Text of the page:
Most veggies are safe for our dogs, and they can be a nutritious, even delicious addition to your dog’s Christmas dinner. Vegetables provide both humans and hounds with an abundance of vitamins that are essential in a diet to keep us healthy.
This is why we add peas, carrots, sweet potatoes and cabbage to Pure so your dog feels the benefit of healthy, wholesome food all year round, not just for Christmas.
Here’s some of the best dog-safe veggies to dish up in your dog’s dinner bowl this Christmas:
We humans have the tendency to decrease the healthiness of the veggies on our Christmas dinner by adding butter, seasonings and even honey to make them a really tasty treat. However, dogs won’t do well with this on their portion, only give them some if it’s totally plain.
Cauliflower cheese is another staple component of many Christmas dinners, but the cheese sauce will be too rich for your dog, causing tummy troubles. Although dogs can eat cheese in small amounts, and they typically enjoy it very much, the amount of cheese in this side dish is far too much for their sensitive stomachs.
The main veggies that your dog needs to avoid over the Christmas period are the bulb vegetable part of the allium plant family, so think, onions, garlic, leeks and shallots. These commonly crop up on the Christmas dinner so keep them out of reach as they’re highly poisonous for dogs. Read more about the Christmas foods to avoid here.
Plain potatoes can actually be a pretty healthy treat for your dog, as long as they’re fed in moderation. Potatoes are packed with fibre for healthy digestion and vitamin C to keep the skin nourished.
An abundance of minerals, such as manganese, phosphorus and potassium are all bundled into the simple spud, so if you want to give your dog a bit as a treat, go right ahead! Just don’t go overboard as potatoes are dense and starchy.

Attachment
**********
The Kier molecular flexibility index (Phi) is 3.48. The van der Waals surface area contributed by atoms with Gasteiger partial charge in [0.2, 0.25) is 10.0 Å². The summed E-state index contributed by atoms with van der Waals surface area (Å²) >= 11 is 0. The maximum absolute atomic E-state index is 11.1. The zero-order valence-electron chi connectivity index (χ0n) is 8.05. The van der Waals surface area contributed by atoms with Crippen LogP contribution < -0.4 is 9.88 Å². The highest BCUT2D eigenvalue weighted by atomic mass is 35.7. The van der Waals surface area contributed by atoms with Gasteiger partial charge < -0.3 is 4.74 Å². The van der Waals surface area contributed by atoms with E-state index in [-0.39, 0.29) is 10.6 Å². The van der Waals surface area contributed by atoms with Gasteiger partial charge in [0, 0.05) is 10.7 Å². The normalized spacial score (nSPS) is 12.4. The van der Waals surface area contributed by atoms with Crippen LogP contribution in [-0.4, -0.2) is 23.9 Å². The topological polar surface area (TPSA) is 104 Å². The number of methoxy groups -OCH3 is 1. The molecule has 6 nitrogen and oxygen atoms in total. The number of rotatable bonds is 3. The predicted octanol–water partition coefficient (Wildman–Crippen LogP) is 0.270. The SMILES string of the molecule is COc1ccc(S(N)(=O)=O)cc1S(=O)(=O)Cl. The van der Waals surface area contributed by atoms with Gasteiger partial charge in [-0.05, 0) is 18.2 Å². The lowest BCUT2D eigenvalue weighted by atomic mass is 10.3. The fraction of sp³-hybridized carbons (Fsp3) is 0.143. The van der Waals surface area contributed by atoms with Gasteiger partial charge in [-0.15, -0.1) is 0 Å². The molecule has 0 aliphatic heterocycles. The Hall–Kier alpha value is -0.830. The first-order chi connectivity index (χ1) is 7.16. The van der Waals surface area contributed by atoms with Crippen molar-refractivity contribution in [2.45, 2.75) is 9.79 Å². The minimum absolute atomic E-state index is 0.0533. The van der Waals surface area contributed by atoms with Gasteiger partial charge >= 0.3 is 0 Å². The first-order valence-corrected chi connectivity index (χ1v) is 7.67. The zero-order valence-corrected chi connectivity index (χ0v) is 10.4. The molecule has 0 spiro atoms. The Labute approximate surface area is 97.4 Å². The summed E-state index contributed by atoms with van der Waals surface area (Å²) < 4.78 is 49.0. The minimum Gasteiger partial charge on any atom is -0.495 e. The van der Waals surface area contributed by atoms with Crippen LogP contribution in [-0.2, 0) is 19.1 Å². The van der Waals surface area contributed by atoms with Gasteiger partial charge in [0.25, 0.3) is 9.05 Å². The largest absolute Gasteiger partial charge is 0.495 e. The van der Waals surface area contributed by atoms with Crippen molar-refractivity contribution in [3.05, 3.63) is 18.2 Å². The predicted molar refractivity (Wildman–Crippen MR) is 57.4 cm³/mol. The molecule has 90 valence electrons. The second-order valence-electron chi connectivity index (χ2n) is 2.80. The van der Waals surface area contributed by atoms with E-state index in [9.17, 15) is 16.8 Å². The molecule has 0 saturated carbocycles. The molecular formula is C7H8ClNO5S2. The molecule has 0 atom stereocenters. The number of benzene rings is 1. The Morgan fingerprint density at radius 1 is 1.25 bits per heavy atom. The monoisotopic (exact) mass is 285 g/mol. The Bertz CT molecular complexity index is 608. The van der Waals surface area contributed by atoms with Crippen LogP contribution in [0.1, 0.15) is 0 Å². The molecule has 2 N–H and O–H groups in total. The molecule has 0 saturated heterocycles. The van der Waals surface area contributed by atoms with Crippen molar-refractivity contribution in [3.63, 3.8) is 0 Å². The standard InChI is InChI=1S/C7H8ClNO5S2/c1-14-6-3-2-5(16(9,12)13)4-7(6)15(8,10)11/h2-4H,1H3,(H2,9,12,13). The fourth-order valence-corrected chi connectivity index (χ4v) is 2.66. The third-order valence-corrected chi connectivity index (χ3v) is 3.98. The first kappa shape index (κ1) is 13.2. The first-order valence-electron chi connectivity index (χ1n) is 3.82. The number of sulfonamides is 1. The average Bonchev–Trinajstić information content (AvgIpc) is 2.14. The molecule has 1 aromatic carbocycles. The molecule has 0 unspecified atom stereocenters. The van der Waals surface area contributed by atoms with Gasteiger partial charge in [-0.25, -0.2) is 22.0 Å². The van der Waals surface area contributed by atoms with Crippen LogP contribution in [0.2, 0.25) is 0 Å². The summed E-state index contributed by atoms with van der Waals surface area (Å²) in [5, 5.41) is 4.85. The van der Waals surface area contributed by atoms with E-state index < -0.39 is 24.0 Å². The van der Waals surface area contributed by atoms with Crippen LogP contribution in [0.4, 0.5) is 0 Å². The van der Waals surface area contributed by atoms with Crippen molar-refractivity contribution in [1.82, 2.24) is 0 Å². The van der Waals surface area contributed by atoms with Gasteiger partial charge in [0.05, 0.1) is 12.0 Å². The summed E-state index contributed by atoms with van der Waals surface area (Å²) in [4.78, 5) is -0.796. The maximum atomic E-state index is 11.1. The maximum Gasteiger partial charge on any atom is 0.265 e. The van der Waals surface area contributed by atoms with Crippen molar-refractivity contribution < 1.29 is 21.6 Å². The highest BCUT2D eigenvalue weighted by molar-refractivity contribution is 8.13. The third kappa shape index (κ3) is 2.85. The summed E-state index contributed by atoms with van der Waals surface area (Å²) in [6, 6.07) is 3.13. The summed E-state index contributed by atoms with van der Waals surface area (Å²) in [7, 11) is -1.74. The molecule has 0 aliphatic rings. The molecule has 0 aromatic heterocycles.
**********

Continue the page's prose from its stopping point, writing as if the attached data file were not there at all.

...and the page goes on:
We balance potato and sweet potato in our Pure recipes along with plenty of other vegetables to make sure your dog can reap all the nutritious benefits of the spud in the perfect portion size.
As with everything, just make sure your dog only eats potatoes that have no fatty extras like butter, cream and salt. Plain mashed or boiled potatoes are usually your best bet for a dog-safe snack, as roasties tend to be covered in oil.
Cranberries are a festive fruit that our dogs can tuck into too, they have powerful antioxidant properties and they’re incredibly nutritious. They might be a little sour though, so your dog might be a bit unsure if they have them on their own.
However, if they’re a fan of the tart taste, cranberries contain both vitamin C and E, which helps to promote healthy skin, coat, bones and an efficient immune system. Cranberries are even known to help ease and prevent UTIs by fighting off E.coli bacteria. So much goodness packed into one tiny fruit, this is why we include cranberries in Pure!
One thing to note however, although cranberries have tons of benefits, the lashings of cranberry sauce we often add to our Christmas dinner won’t be healthy for hounds. Although they can technically eat cranberry sauce as it doesn’t contain anything unsafe for dogs, it’s usually packed with loads of sugar.
So, the main thing to consider when you’re treating your dog to their very own Christmas dinner is ensuring that absolutely everything you give them is totally plain. Other than that, they can still enjoy the main components, the turkey, veggies and potatoes. With that, your dog will feel like they’ve been given the best Christmas present ever.